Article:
The problem with RealXtend is that it is only used by a handful of devoted developers and has not achieved any market penetration. There is little point using it with SL, which does not support meshes. Few people use it with OpenSim. Would it not be better to capitalise on the market penetration of popular viewers like Phoenix and Imprudence by enabling meshes in grids that support it? Naturally, this should not affect their performance in SL, or in OpenSim grids that do not enable ModRex. As the RealXtend code is under the GPL like the other third-party viewers based on Linden code, the necessary modifications to the code are already available to and reusable by the Phoenix and Imprudence developers.

Although the third-party viewers support OpenSim grids, it has not by and large been their focus. I’d suggest that they need to wise up to the increasing flow of users to OpenSim grids, which are now viable, stable alternatives to SL, some of which have currency and functioning economies. If the major viewers support ModRex, its development will become more of a priority for the OpenSim developers, and their eventual plan to make it a standard module for OpenSim will be realised quicker. The metaverse would, at a stroke, become far more attractive because of the ability to support modern, games-style graphics that meshes would deliver. For a long time now, SL and OpenSim have been visually old-fashioned, and thus they lose users to otherwise less sophisticated virtual worlds. If OpenSim supported a functionality that SL doesn’t, and yet the viewers that are used to connect to SL can support, there would be a strong impetus to implement it in SL too, in order to remain competitive.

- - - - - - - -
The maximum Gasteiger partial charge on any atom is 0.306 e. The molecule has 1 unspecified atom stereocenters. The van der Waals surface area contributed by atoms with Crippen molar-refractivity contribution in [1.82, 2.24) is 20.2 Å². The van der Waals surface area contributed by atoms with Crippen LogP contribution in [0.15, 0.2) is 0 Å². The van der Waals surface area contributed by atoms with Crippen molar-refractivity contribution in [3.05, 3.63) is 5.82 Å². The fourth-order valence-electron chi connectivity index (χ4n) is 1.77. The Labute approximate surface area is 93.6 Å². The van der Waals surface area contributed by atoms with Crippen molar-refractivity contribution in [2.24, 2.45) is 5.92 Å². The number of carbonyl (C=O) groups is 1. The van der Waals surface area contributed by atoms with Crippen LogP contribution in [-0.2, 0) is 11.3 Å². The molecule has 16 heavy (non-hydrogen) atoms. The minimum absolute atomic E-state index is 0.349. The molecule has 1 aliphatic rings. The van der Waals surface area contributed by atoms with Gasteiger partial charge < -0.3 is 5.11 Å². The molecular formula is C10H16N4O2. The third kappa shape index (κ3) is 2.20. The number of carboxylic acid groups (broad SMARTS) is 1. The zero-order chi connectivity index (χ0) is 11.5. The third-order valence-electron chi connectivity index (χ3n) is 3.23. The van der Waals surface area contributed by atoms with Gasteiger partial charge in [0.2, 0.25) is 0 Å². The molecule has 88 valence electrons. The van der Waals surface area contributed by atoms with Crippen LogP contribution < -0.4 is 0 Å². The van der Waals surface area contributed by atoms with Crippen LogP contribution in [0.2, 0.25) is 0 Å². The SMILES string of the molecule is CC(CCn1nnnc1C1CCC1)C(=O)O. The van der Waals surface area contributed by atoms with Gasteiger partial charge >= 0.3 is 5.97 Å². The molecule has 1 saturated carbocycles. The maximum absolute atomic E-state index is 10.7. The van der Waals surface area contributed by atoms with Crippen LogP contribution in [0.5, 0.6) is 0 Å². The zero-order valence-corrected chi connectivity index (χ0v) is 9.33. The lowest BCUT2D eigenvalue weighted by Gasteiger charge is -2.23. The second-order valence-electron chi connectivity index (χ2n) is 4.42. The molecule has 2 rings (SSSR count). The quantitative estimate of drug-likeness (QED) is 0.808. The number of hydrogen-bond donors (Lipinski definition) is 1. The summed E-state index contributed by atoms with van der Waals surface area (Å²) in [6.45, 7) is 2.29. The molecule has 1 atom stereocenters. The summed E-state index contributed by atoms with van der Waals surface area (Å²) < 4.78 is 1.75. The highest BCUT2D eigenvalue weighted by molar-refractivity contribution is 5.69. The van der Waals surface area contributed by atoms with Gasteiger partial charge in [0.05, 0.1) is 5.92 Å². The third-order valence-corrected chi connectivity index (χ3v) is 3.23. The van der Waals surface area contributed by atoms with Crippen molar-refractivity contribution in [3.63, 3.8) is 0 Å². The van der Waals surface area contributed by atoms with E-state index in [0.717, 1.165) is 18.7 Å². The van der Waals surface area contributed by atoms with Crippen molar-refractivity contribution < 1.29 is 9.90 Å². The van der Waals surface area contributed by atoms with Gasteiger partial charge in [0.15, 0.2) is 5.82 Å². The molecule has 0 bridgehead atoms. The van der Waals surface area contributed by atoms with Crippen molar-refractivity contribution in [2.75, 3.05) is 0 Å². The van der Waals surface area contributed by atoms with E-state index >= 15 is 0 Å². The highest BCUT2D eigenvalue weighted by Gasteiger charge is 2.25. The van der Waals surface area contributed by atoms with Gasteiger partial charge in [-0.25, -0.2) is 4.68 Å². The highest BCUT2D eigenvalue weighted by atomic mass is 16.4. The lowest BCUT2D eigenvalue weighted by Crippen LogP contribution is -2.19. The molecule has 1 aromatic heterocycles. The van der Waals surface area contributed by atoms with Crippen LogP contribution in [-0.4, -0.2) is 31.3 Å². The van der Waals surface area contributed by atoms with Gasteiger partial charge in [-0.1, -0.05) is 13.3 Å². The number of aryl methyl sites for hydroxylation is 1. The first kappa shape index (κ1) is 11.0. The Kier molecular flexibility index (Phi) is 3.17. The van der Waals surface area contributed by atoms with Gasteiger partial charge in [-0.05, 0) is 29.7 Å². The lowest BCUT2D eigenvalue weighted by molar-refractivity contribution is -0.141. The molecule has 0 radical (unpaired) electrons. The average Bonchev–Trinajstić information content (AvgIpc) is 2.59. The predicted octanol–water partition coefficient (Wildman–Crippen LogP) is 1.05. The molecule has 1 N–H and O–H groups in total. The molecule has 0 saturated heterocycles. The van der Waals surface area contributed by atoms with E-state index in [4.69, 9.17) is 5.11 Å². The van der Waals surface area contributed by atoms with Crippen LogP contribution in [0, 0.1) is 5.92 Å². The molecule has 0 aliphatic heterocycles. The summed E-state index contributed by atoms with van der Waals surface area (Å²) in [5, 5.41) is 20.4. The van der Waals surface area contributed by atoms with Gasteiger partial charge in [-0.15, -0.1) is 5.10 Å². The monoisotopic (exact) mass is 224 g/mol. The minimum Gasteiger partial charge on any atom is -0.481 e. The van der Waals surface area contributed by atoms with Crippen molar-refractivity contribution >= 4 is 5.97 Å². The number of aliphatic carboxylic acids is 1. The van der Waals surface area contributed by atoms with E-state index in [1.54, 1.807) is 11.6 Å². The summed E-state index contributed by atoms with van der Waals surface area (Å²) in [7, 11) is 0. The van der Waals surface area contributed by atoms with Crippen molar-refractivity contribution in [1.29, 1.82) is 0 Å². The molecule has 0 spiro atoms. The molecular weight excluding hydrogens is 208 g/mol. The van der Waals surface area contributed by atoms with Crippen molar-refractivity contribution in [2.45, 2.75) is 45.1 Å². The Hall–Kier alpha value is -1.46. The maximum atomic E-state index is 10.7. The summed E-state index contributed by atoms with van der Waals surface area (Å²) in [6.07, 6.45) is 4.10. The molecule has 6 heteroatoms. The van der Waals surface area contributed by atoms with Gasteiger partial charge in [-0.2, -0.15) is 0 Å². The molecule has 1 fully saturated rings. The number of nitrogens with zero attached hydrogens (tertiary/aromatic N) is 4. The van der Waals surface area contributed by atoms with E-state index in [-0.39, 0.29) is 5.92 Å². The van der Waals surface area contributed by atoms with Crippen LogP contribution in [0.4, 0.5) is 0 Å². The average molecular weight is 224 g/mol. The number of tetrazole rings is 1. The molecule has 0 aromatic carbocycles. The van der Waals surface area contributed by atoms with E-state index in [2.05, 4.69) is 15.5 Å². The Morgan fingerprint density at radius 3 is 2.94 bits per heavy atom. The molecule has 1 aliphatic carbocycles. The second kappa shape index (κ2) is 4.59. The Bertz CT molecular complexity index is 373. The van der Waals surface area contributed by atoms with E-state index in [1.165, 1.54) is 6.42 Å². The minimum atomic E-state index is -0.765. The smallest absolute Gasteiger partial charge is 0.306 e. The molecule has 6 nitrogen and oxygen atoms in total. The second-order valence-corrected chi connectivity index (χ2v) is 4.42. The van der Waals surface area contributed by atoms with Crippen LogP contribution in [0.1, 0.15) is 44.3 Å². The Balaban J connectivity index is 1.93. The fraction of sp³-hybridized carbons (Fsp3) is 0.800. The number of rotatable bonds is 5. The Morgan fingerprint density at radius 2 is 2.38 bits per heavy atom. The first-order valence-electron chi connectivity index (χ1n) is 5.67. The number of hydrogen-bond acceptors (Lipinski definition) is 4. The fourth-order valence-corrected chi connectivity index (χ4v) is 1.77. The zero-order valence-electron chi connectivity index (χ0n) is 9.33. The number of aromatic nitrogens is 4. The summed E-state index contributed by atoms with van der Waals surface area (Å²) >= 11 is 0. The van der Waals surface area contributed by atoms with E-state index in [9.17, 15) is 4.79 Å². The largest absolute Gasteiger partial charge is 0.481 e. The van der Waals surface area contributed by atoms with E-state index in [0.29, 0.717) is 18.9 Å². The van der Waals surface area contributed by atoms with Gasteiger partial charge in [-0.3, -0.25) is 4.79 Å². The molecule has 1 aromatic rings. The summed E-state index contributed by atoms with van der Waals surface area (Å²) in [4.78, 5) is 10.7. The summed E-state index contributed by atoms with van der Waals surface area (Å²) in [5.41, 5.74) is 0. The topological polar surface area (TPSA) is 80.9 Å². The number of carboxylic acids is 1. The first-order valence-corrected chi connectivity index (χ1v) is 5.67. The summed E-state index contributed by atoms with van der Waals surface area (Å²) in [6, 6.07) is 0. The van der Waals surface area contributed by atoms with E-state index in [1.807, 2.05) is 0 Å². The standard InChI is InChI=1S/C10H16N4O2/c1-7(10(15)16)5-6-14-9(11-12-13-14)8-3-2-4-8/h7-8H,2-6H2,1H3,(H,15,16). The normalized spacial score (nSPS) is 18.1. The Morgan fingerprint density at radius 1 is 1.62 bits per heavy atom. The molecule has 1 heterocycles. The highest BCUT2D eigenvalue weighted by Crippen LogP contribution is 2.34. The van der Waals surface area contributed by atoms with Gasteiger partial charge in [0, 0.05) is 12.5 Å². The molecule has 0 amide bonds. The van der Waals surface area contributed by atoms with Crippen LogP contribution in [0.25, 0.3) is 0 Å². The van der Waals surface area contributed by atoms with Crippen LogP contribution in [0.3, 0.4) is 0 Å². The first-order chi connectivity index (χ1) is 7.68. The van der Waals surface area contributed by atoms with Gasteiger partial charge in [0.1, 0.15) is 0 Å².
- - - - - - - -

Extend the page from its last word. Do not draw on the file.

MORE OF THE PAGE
In short, mesh support in Phoenix, Imprudence and other viewers, taken from the GPL RealXtend code, would dramatically increase the attractiveness of OpenSim, and probably SL as soon as the risk of being outdone by the competition drove them to follow suit. One ModRex becomes standard in OpenSim, content will be better, cheaper, and the metaverse will move into a new, more modern era. The revolution in content quality will be greater than what was offered by flexible and sculpted prims put together. While meshes are not available, other platforms will increasingly steal users away from OpenSim and SL. It must therefore be the biggest priority for OpenSim, if our way of life in the 3D metaverse is to develop, thrive and survive.